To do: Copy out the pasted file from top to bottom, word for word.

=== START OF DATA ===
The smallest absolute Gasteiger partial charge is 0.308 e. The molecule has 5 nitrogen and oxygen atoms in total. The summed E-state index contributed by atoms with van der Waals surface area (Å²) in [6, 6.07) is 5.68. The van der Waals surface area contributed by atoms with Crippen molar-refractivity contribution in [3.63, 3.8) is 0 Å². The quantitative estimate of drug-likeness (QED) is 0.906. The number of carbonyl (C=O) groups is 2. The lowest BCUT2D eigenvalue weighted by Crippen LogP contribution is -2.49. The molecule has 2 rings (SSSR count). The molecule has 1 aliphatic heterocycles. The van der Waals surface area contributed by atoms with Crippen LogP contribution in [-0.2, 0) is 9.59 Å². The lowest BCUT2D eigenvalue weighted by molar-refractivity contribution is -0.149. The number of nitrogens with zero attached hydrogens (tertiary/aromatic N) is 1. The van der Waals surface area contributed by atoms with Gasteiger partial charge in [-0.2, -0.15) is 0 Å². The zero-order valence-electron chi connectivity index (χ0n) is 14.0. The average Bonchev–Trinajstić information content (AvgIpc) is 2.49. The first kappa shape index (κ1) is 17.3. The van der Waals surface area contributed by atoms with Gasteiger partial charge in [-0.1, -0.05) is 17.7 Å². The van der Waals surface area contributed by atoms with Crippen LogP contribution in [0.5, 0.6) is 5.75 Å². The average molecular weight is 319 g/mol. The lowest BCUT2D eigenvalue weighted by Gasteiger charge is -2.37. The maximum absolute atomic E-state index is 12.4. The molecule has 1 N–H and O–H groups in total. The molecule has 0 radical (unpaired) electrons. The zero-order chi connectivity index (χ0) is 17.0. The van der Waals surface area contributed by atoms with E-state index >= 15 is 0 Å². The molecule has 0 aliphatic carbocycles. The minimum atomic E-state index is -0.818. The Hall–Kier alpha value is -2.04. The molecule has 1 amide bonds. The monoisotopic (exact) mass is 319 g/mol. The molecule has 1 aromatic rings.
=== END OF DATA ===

The smallest absolute Gasteiger partial charge is 0.308 e. The molecule has 5 nitrogen and oxygen atoms in total. The summed E-state index contributed by atoms with van der Waals surface area (Å²) in [6, 6.07) is 5.68. The van der Waals surface area contributed by atoms with Crippen molar-refractivity contribution in [3.63, 3.8) is 0 Å². The quantitative estimate of drug-likeness (QED) is 0.906. The number of carbonyl (C=O) groups is 2. The lowest BCUT2D eigenvalue weighted by Crippen LogP contribution is -2.49. The molecule has 2 rings (SSSR count). The molecule has 1 aliphatic heterocycles. The van der Waals surface area contributed by atoms with Crippen LogP contribution in [-0.2, 0) is 9.59 Å². The lowest BCUT2D eigenvalue weighted by molar-refractivity contribution is -0.149. The number of nitrogens with zero attached hydrogens (tertiary/aromatic N) is 1. The van der Waals surface area contributed by atoms with Gasteiger partial charge in [-0.2, -0.15) is 0 Å². The zero-order valence-electron chi connectivity index (χ0n) is 14.0. The average Bonchev–Trinajstić information content (AvgIpc) is 2.49. The first kappa shape index (κ1) is 17.3. The van der Waals surface area contributed by atoms with Gasteiger partial charge in [-0.1, -0.05) is 17.7 Å². The van der Waals surface area contributed by atoms with Crippen LogP contribution in [0.5, 0.6) is 5.75 Å². The average molecular weight is 319 g/mol. The lowest BCUT2D eigenvalue weighted by Gasteiger charge is -2.37. The maximum absolute atomic E-state index is 12.4. The molecule has 1 N–H and O–H groups in total. The molecule has 0 radical (unpaired) electrons. The zero-order chi connectivity index (χ0) is 17.0. The van der Waals surface area contributed by atoms with E-state index >= 15 is 0 Å². The molecule has 0 aliphatic carbocycles. The minimum atomic E-state index is -0.818. The Hall–Kier alpha value is -2.04. The molecule has 1 amide bonds. The monoisotopic (exact) mass is 319 g/mol. The molecule has 1 aromatic rings.